I believe that there is a critical time, shortly after a new person joins a church staff, when we have to be very intentional in conversations with them to make sure they understand the reality of life behind the shiny weekend services. Since we have already navigated our exposure to the reality of church life—compared to the nastiness of life inside corporate America—and still found it to be much better to work at a church, we can help them process what they will experience. We can come up with ways to set boundaries, ask God for help in prayer, and find trustworthy friends to process any hurts with before they fester into a long term infection.

The church is chock full of sinners (us included) who are under construction, trying their best to follow Christ in a really messed up world. If you take the normal relational friction that occurs between impassioned and focused people and add in the accumulated junk that happened to us as we grew up in a fallen world, is it any wonder that we get along with each other at all? But hopefully God’s grace is at work in your heart and your staff’s lives and will help us deal with the countless soap operas that happen behind the scenes each day. This one area of our new world may have the highest potential to shipwreck our ability to positively impact God’s church.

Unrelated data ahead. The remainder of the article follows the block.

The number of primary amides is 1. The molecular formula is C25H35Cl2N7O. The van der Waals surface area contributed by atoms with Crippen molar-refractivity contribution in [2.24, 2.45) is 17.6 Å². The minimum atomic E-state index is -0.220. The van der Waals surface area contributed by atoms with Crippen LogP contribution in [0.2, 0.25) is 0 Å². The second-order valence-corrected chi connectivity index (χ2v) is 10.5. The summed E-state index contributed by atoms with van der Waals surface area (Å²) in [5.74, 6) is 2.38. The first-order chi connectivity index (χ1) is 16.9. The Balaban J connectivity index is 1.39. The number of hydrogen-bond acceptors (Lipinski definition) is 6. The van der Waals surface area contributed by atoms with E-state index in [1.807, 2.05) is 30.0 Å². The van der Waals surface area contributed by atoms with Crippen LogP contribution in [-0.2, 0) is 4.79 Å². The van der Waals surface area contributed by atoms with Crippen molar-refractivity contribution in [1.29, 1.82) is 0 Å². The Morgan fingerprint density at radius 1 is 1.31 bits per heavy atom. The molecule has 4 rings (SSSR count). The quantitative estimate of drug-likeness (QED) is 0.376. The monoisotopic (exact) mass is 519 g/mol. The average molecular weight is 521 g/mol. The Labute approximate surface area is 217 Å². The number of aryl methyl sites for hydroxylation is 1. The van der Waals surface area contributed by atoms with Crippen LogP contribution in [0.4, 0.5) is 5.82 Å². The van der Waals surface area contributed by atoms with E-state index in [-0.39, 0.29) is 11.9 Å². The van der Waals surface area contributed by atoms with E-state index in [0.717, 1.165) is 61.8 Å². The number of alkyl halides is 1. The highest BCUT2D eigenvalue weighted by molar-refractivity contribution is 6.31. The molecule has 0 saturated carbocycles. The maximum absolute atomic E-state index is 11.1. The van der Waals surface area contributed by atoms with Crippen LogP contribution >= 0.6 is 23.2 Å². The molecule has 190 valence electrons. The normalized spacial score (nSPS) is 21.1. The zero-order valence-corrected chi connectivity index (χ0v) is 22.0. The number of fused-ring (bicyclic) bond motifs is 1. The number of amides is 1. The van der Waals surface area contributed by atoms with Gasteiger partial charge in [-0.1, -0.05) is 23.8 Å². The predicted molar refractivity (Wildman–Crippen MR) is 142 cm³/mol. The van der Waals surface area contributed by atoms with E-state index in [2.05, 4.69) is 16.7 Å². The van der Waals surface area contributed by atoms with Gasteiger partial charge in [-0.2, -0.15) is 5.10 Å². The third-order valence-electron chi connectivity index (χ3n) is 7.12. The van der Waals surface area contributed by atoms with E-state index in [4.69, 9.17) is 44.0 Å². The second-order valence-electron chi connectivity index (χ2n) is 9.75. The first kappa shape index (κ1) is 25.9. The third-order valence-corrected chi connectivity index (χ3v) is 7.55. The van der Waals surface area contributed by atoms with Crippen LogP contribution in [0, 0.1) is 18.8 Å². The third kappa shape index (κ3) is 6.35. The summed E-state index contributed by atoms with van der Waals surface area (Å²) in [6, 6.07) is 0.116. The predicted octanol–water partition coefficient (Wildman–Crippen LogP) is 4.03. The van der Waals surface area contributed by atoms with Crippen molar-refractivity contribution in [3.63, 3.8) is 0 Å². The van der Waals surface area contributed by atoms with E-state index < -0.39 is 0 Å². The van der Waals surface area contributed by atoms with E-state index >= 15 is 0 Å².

I believe the key is to focus more on ourselves and our ability to absorb grace. We need to give out grace first, and then we will be equipped to model it for our people—sincerely and in life-giving ways. If you bale out prematurely due to a lack of patience, you will be short changing God’s chance to use you in a powerful and life-giving way in His church.

Corporate is church code for nastiness and heartlessness!

“You are taking the heart out of church with your corporate-ness and I don’t like it” was another of those statements that just about knocked me out of my high-backed fake leather chair! I truly believe that God has called me to serve Him in this church and that I was helping Him make the church run more efficiently, manage our money and people better, and preparing us to better accomplish our strategic goals.

But after this statement was made, I began doubting myself—and even God, to some extent—and questioning whether I belonged here or not. Was I really making the church a cold, unfeeling place like a corporate business? That was the last thing I wanted and one of the biggest reasons I had done the “Jonah thing” for over ten years. I had run away from serving the church with my corporate training and experience. But according to this person, the very gift I thought I was, my true value, was, in actuality, the thing that was destroying our church—and I was the author!

To some of the people in my church, the term corporate has become a politically correct cuss word that church people use to describe something that has the potential to destroy, instead of a methodology to bring renewal and much needed improvements. In a lot of ways, I really cannot blame them, considering the world they are immersed in for 50+ hours a week. The last place they want to run into corporate-ness is in their local place of worship and grace-centered community. So helping people redefine this dangerous word has become a major part of my thought processes each week.